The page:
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The Black Dossier

January 2nd, 2008

Last night, I finished reading The Black Dossier, Alan Moore’s recent follow-up to his popular comics miniseries The League of Extraordinary Gentlemen. And by “finished” I mean “skipped over all those tedious text passages and suffered through the unsatisfying, short and obtuse comics sections.”

Unlike previous LoEG projects, this one is less a straightforward narrative than a collection of articles, comics and pastiches of various works of literature, all concerning various incarnations of the League. It’s certainly a handsome and intriguing volume, with sections printed on various paper stocks and, in the case of the tipped-in Tijuana Bible, different sizes. It all sounds good until you sit down to actually read the thing. I am not a Shakespeare fan at the best of times, so the last thing I want to read for entertainment is a pastiche of one of his plays written in Olde Timey English.

Same goes for most of the other distractions from the main story, such as it was. I may get back to them at some point–and I’ll admit that Jeeves and Wooster vs. Cthulhu sounds like it would be worth a chuckle–but I didn’t have patience for them last night.

The original miniseries appeared to be built around the deceptively simple premise “What if the greatest figures of Victorian fantasy fiction (plus Mina Harker from Dracula) formed a superhero team?” That’s pretty much all the movie adaptation of LoEG turned out to be, and although it’s a heresy to say so, I rather enjoyed the flick on its chosen level. The comics themselves, being written by Alan Moore, offered a great deal more depth. Furthermore, he expanded the premise to incorporate all manner of classic (and not so classic) literature, and reading the books became an extended game of “spot the unbelievably obscure reference.”

One of the big problems with The Black Dossier is that that game takes center stage. Rather than being a story about famous figures of literature and their adventures together, it’s page after page of cameo appearances by characters you’ve never heard of (plus Mina Harker from Dracula). That was fun when it was going on in the background and one could experience an occasional “Aha!” moment, but not so much when everything is background.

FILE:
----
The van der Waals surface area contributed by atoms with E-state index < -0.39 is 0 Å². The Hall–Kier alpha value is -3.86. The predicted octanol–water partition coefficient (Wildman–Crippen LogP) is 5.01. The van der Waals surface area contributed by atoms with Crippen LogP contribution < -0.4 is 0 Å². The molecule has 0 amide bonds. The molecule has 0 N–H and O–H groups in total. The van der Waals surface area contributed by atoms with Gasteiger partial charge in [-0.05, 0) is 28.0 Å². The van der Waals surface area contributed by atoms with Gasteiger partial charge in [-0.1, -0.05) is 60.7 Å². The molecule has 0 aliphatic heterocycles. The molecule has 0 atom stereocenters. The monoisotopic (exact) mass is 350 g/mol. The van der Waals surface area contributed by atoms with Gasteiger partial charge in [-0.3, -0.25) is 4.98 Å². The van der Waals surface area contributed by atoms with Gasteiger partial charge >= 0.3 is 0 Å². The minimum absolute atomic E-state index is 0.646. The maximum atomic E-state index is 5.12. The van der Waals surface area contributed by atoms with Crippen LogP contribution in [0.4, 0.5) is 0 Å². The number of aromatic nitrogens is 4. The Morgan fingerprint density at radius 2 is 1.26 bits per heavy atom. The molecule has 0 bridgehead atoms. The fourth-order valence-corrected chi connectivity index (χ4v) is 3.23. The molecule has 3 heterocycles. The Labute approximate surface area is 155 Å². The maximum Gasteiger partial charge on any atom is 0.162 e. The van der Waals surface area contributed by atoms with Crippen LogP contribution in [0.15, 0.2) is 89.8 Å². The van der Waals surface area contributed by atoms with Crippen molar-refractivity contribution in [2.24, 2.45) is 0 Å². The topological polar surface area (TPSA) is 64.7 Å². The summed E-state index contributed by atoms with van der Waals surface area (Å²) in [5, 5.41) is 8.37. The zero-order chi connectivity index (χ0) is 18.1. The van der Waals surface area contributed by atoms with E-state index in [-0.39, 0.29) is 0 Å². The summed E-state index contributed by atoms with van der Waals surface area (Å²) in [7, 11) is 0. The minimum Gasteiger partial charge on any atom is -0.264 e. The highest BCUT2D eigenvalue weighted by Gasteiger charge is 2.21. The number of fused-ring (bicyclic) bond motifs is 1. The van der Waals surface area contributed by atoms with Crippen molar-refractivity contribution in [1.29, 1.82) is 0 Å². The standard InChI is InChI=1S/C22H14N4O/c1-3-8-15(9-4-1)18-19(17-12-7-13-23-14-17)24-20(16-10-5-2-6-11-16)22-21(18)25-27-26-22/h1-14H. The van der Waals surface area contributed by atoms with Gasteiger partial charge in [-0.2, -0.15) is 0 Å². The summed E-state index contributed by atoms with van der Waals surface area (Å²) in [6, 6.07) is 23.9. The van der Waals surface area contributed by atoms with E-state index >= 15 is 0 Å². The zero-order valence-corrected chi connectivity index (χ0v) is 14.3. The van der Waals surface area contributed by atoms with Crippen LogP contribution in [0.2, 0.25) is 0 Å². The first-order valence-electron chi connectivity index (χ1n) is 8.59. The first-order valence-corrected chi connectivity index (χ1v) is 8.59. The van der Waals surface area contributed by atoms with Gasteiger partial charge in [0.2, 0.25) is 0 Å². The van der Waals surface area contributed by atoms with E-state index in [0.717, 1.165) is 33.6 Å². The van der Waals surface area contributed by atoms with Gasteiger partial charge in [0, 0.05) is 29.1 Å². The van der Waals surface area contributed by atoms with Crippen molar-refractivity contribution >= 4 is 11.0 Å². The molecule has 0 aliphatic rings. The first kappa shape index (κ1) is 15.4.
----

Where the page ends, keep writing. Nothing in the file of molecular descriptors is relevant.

What really surprised me is that despite being set in the 1950s rather than the 1890s, I probably caught fewer of the references this time. Too many appear to come from early to mid 20th Century British pop-culture rather than anything familiar to a worldwide audience. I did recognize some ’50s movie aliens during the British spaceport sequence, and there was an amusing gag (requiring a perhaps too elaborate setup) revolving around the kids’ puppet series Fireball XL5. I enjoyed Moore’s attempt to tie together 1984, The Prisoner and James Bond, but too little of the narrative was so recognizable.

Then, in the last twenty pages or so, the wheels went completely off the cart and I was suddenly confronted with a blackfaced whatsit and a couple of horny manikins taking our heroes off on a cruise into a 3-D phantasmagoria, complete with a pair of 3-D glasses designed to make the reader look exceptionally stupid. I didn’t get the point, and I couldn’t care anymore.

In the end, I think that The Black Dossier doesn’t do anything at all by way of trying to do far too much. The presence of characters from all manner of fiction–mythology, literature, comics, movies and TV–suggests that the premise has moved well beyond its roots and become impossibly unwieldy. If all fictional worlds coexist in a single reality, how can any of them make sense? When Adam Strange, Dagwood Bumstead and Dobie Gillis can team up to face the combined threat of Count Yorga, Count Dooku and Count Chocula, it’s just pointless madness, the equivalent of the noteworthy fanboy spoof song “The Ultimate Showdown of Ultimate Destiny.” Who’s the winner? Not me.

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